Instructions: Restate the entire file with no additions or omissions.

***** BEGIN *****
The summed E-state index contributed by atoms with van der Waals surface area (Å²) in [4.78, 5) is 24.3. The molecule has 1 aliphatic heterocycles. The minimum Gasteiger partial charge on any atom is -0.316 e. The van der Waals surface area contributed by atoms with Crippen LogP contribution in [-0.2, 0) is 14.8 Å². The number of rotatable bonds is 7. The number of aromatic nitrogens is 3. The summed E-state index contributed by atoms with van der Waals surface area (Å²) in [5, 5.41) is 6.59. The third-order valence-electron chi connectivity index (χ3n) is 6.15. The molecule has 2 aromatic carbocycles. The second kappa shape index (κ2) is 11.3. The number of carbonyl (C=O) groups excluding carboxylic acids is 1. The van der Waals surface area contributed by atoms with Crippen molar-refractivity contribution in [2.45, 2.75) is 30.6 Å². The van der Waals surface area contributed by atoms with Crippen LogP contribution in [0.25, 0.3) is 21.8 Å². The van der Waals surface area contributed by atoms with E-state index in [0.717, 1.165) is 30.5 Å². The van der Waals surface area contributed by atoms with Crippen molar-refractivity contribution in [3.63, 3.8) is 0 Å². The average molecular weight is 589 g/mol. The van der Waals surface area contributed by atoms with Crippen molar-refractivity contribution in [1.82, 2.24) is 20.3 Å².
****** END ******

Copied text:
The summed E-state index contributed by atoms with van der Waals surface area (Å²) in [4.78, 5) is 24.3. The molecule has 1 aliphatic heterocycles. The minimum Gasteiger partial charge on any atom is -0.316 e. The van der Waals surface area contributed by atoms with Crippen LogP contribution in [-0.2, 0) is 14.8 Å². The number of rotatable bonds is 7. The number of aromatic nitrogens is 3. The summed E-state index contributed by atoms with van der Waals surface area (Å²) in [5, 5.41) is 6.59. The third-order valence-electron chi connectivity index (χ3n) is 6.15. The molecule has 2 aromatic carbocycles. The second kappa shape index (κ2) is 11.3. The number of carbonyl (C=O) groups excluding carboxylic acids is 1. The van der Waals surface area contributed by atoms with Crippen molar-refractivity contribution in [2.45, 2.75) is 30.6 Å². The van der Waals surface area contributed by atoms with Crippen LogP contribution in [0.25, 0.3) is 21.8 Å². The van der Waals surface area contributed by atoms with E-state index in [0.717, 1.165) is 30.5 Å². The van der Waals surface area contributed by atoms with Crippen molar-refractivity contribution in [3.63, 3.8) is 0 Å². The average molecular weight is 589 g/mol. The van der Waals surface area contributed by atoms with Crippen molar-refractivity contribution in [1.82, 2.24) is 20.3 Å².